I have been a few times to Palestine. Making music there, being invited to make music over there, and being over in the refugee camps, some of the oldest refugee camps. That was an amazing experience and coming back there another two or three times and people that are very lovely to me shared emotions and real life and for me, it was cool because I could, somehow, all these ideologies that I have for other countries, I could throw them out of the window. To go there and see what is really going on is changes your life. Especially Palestine because it’s the root of Christianity and Islam and Judaism and stuff. The conflict is still existing and you feel that whole peak from all these people and all these years and it really also gave me a big, the Palestine experience was amazing. Recently, I went to South America, which was super amazing, and I had the chance to meet so many good people everywhere and making music. For me, it doesn’t depend on the language.

How do you make music on the go then?

I’m the one that personally prefers to have my equipment in my studio to be honest, I’m not the laptop producer; If I have to, I do, of course, but most of the time, the situation is that you can find a studio at these places, for example. I was surprised because when I was in Palestine, I came into this camp and they dragged me directly into this studio and we had more equipment and more worth than mine, you know? You’d be like what the -- what is going on over here? That was amazing! It’s mostly not a problem to work. When you wanna work, you can work. You can find a way.

Can you tell us about your song “Nothing to Forgive” off your latest album? It seemed like it had a bit of background to it.

Yeah, the music business, as well as to be an artist is not always easy, especially when you’re independent. When you think you know everything better than everyone else. Actually, I think that everyone is every artist is coming to -- reaching a certain point in your life where the tension is so high, where it’s so difficult to, to behave normally. For example, you have your goals and things are not working pretty well and all these problems and circumstantial issues and this song is a very honest song about what happens between us artists; between what you don’t see if you’re a fan outside. The things with which we think; the things that we say, like, “Oh, no, I don’t like this song or no, I don’t like this tune, this edit is not so ‘mine’ or whatever. Like, you wait long or sometimes, like for me, some artists wait sometimes for months to finish a project, and it’s just like, the way of life you know, and sometimes you can’t predict it. It’s unpredictable and so, this song is, was the first song ever.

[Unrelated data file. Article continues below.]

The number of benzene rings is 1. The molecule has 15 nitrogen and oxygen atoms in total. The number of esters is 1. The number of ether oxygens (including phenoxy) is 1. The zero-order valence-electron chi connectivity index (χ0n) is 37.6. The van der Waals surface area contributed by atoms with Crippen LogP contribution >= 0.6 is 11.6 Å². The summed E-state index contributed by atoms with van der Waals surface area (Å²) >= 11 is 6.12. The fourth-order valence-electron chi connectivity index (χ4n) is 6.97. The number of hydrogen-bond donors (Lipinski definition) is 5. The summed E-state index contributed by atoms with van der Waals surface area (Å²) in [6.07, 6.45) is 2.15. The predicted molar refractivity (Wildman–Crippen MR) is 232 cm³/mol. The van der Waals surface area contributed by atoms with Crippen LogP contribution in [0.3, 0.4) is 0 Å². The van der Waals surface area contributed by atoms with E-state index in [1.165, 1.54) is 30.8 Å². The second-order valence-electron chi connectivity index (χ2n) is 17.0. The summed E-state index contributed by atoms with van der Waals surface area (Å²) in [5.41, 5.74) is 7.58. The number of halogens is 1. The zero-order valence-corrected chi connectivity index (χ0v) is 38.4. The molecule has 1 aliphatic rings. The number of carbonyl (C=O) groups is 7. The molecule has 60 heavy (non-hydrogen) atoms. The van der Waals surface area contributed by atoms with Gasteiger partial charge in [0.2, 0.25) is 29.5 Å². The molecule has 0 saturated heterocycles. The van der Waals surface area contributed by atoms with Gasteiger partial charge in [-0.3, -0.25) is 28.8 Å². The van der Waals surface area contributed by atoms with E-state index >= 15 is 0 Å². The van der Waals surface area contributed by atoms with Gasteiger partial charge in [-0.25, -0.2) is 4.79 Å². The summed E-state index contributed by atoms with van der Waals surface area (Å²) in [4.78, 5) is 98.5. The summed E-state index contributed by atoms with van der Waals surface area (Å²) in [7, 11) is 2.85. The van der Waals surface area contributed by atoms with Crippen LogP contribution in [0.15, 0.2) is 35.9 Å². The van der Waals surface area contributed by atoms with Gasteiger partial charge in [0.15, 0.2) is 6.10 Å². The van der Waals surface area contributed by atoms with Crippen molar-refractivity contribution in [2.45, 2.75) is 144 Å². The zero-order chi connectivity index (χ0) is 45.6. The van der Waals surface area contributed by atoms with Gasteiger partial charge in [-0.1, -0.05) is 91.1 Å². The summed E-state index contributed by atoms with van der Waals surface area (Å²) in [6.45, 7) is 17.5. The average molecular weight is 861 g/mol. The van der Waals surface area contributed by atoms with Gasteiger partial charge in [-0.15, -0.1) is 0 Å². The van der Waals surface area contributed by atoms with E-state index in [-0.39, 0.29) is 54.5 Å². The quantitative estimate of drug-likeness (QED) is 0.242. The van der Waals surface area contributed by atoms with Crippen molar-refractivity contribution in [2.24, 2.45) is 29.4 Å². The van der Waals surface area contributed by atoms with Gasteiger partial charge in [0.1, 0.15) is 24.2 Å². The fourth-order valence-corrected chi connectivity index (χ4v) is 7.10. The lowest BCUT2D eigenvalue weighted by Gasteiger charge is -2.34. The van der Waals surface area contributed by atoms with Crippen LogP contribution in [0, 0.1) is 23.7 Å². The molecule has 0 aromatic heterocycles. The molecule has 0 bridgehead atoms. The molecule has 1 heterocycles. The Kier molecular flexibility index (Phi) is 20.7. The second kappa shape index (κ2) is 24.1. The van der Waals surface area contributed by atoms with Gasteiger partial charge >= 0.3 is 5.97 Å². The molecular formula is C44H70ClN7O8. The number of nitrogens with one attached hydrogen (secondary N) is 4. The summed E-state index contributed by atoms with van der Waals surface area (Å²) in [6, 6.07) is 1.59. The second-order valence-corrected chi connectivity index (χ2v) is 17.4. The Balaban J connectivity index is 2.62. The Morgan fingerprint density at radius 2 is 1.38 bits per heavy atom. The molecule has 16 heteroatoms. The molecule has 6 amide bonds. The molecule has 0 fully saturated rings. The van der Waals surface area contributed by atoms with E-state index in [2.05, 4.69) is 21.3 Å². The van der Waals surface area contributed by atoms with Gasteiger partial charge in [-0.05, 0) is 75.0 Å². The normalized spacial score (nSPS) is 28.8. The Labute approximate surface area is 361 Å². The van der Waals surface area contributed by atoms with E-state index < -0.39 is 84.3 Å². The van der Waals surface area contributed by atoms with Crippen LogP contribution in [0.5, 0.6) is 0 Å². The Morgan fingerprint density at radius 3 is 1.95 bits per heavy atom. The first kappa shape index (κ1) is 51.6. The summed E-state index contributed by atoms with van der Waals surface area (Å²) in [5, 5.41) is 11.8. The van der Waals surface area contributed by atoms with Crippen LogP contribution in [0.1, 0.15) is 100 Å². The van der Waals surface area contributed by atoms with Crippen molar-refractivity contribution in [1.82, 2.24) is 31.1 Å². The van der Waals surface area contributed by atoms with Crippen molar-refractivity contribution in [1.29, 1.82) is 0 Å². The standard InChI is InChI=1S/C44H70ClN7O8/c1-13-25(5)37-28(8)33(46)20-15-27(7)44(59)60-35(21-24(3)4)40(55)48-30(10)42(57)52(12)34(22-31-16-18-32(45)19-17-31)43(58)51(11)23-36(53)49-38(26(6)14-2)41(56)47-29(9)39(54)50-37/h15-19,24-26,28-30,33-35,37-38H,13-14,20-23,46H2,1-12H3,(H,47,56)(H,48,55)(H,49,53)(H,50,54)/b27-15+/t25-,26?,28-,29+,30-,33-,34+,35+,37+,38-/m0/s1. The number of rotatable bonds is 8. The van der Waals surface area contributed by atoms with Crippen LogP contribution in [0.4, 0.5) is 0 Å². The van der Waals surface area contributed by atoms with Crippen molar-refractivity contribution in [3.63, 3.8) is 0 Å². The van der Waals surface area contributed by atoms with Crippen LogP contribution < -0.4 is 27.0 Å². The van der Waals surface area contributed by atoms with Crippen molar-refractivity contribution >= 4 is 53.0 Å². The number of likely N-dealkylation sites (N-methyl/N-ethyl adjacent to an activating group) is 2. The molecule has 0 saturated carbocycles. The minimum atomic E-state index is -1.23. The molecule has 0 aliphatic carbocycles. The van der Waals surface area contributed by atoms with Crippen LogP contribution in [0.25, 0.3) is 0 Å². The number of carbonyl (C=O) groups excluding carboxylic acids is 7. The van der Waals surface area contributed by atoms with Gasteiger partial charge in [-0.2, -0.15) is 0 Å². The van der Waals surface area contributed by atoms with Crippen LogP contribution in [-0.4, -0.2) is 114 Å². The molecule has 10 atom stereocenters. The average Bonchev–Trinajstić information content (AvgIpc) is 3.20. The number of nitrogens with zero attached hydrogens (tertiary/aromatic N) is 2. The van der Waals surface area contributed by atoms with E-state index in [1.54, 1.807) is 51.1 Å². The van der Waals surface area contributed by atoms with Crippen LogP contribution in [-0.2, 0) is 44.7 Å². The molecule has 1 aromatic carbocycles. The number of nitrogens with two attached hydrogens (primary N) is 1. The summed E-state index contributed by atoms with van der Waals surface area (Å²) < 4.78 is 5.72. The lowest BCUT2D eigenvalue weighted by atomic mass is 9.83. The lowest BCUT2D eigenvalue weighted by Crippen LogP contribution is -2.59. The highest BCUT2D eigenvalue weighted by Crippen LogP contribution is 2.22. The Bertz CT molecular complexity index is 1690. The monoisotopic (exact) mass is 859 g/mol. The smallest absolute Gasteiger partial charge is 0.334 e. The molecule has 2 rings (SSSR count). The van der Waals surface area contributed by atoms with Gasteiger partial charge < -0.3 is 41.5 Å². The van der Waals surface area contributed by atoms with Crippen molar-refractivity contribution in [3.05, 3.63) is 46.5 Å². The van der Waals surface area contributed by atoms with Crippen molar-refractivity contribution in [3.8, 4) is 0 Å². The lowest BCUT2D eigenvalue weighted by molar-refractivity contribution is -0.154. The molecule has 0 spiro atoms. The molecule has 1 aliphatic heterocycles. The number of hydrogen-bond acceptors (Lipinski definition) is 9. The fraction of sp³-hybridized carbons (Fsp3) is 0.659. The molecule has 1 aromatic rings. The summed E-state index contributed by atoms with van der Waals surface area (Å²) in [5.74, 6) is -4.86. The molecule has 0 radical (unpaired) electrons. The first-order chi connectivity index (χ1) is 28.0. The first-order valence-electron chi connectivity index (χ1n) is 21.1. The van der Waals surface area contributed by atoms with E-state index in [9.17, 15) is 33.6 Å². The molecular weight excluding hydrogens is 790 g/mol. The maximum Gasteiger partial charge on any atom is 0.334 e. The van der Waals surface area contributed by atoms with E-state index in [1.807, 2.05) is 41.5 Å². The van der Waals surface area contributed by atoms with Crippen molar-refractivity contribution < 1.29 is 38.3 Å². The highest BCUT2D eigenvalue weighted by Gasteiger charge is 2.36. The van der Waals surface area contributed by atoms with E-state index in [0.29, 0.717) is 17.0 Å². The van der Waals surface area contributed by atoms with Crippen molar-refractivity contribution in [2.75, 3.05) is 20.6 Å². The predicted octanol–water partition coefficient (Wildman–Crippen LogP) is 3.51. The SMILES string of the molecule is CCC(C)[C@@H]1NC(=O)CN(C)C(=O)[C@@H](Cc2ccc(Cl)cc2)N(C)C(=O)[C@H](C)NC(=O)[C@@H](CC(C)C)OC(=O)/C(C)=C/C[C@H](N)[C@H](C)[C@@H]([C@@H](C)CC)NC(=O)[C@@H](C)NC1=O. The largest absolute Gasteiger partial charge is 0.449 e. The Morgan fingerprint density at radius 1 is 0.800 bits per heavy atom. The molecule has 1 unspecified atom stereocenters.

When I listen to it, it actually speaks to the artist from that way when you are alone. Like, when I am alone, I have many different thoughts than when I’m with people. When I’m alone, I have to really say these thoughts. My homie, Technical Development made this song where he put all his [anger] and sadness and frustration and everything in a song, but trying to do something positive about it. So, “Nothing to Forgive” is like “running side by side/chasing whispers/Do you wanna get it/Come with me, come with me/Turn your back, I see it from the other side.” So, it’s a wonderful song; it actually says to the artist, “Yo! It’s us, man!” You know, in these times of social media, the attention is different, right? Especially because you have people from different countries and you meet because of the music, there wasn’t a friendship, maybe before. So, suddenly, for many years, you realize that, “Oh, he takes a shower for two hours, man.” You know? All these things; there’s a lot of tension all the time. This is also why a lot of groups are splitting, I guess.

I guess the title being, “Nothing to Forgive,” means that there is nothing to forgive.

It’s that there is nothing to forgive. I feel how I feel, man! We just need to communicate and speak with each other. This is for everything in the world, especially when you have problems between two races, we should speak with each other instead of showing memes and “oh, my God look at these guys!” That’s not the right way.

Give us five key words for this song.

Tension, friendship, respect, energy, development. Definitely tension; tension is so deep, man. Another key word is friendship because it just depends on friendship and you can only say these things if you have gone through these things. Energy is something very important to me and development is also something very strong because we need to stand and stick in this moment, you know?